Alexander Lebedev is regarded as a highly intelligent and cultured man
Russian billionaire and ex-KGB agent Alexander Lebedev is buying the Evening Standard, a newspaper he used for information when he was a young spy based in London.
According to Forbes magazine, he is Russia's 39th richest man with a net worth of $3.1bn (£2.1bn).
He already owns a newspaper in Russia, has a stake in the national airline Aeroflot, and his property portfolio includes a string of boutique hotels across Europe.
Unlike most Russian oligarchs, his fortune was made through banking, not natural resources.
Indeed, the 49-year-old, who describes himself as a "capitalist-idealist", is keen to distance himself from the Russian oligarch class.
Mr Lebedev is certainly a contradiction.
He is clearly a member of Russia's establishment. He is a close friend of former Soviet leader Mikhail Gorbachev and lives in Rublyovka, Moscow's most prestigious neighbourhood.
But he has used his wealth to fashion a career as a philanthropist and an independent politician.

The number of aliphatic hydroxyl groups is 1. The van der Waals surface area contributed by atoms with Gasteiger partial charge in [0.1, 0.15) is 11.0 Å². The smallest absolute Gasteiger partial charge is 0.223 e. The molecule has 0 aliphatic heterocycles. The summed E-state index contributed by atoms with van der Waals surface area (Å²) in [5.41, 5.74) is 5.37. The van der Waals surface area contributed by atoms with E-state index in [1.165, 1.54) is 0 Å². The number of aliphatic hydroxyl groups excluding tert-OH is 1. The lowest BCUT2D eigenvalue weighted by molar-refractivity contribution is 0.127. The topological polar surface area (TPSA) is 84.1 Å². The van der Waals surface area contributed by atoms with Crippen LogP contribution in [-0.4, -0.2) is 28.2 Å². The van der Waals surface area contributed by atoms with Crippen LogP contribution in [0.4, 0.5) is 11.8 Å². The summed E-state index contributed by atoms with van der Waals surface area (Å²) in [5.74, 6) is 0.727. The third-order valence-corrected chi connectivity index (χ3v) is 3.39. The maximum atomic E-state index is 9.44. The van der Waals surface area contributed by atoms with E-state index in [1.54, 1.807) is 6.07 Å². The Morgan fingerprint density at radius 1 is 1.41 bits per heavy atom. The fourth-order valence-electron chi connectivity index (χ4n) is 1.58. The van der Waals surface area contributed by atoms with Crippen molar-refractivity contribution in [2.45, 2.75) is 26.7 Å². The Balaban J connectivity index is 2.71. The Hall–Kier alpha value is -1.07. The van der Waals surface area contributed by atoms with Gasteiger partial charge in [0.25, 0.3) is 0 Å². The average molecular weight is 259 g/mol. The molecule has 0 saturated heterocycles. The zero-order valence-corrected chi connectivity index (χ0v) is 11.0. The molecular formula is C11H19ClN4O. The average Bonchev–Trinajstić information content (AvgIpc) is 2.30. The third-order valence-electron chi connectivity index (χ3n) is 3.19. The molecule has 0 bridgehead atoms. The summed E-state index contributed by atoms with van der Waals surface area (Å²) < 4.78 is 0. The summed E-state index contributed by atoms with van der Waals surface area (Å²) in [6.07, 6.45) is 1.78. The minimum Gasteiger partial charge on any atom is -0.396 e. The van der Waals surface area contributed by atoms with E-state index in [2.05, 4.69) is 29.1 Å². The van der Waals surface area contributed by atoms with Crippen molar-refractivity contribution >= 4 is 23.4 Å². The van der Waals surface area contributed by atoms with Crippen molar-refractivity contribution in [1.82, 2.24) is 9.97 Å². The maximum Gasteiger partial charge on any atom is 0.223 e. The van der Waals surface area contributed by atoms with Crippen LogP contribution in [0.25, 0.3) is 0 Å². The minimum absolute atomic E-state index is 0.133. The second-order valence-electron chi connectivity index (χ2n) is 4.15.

Newsnight spoke to Mr Lebedev in 2003
His frustration with corruption in Russia and his willingness to expose it has brought him enemies.
He was a member of the Russian parliament, the Duma, until 2007, but his political life has not been as high-flying as his business career.
In October, he said he was teaming up with Mr Gorbachev to help him form the Independent Democratic Party, a new opposition movement for economic and legal reform and independent media. But the project appears to have fallen by the wayside.
He has been more successful in maintaining a dissenting voice through his newspapers.
In 2006, he again teamed up with Mr Gorbachev to buy a stake in the Russian paper, the Novaya Gazeta paper where murdered journalist and Kremlin critic Anna Politkovskaya worked.
It continues to report on themes the Kremlin-controlled media prefer to ignore - corruption, human rights abuses in Chechnya, and the activities of the FSB, Russia's post KGB spy agency.
Lebedev is trying to do something so the country will be better
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